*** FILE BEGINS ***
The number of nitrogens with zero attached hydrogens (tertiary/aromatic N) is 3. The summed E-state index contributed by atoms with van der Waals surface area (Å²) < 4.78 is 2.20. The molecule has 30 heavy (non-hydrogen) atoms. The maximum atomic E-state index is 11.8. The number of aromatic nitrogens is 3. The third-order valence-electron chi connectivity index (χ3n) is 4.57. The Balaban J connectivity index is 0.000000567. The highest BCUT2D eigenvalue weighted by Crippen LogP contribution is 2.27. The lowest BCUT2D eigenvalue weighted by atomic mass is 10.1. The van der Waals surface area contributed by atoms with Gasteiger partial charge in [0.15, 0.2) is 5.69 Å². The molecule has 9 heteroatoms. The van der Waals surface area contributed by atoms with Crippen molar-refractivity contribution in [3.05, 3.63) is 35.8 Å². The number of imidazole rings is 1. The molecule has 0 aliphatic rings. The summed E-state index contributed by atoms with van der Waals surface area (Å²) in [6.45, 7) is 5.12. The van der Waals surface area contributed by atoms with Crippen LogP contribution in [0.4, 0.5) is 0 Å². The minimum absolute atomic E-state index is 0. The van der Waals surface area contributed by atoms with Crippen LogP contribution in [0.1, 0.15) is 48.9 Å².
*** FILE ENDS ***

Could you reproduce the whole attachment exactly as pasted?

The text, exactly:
The number of nitrogens with zero attached hydrogens (tertiary/aromatic N) is 3. The summed E-state index contributed by atoms with van der Waals surface area (Å²) < 4.78 is 2.20. The molecule has 30 heavy (non-hydrogen) atoms. The maximum atomic E-state index is 11.8. The number of aromatic nitrogens is 3. The third-order valence-electron chi connectivity index (χ3n) is 4.57. The Balaban J connectivity index is 0.000000567. The highest BCUT2D eigenvalue weighted by Crippen LogP contribution is 2.27. The lowest BCUT2D eigenvalue weighted by atomic mass is 10.1. The van der Waals surface area contributed by atoms with Gasteiger partial charge in [0.15, 0.2) is 5.69 Å². The molecule has 9 heteroatoms. The van der Waals surface area contributed by atoms with Crippen molar-refractivity contribution in [3.05, 3.63) is 35.8 Å². The number of imidazole rings is 1. The molecule has 0 aliphatic rings. The summed E-state index contributed by atoms with van der Waals surface area (Å²) in [6.45, 7) is 5.12. The van der Waals surface area contributed by atoms with Crippen LogP contribution in [0.4, 0.5) is 0 Å². The minimum absolute atomic E-state index is 0. The van der Waals surface area contributed by atoms with Crippen LogP contribution in [0.1, 0.15) is 48.9 Å².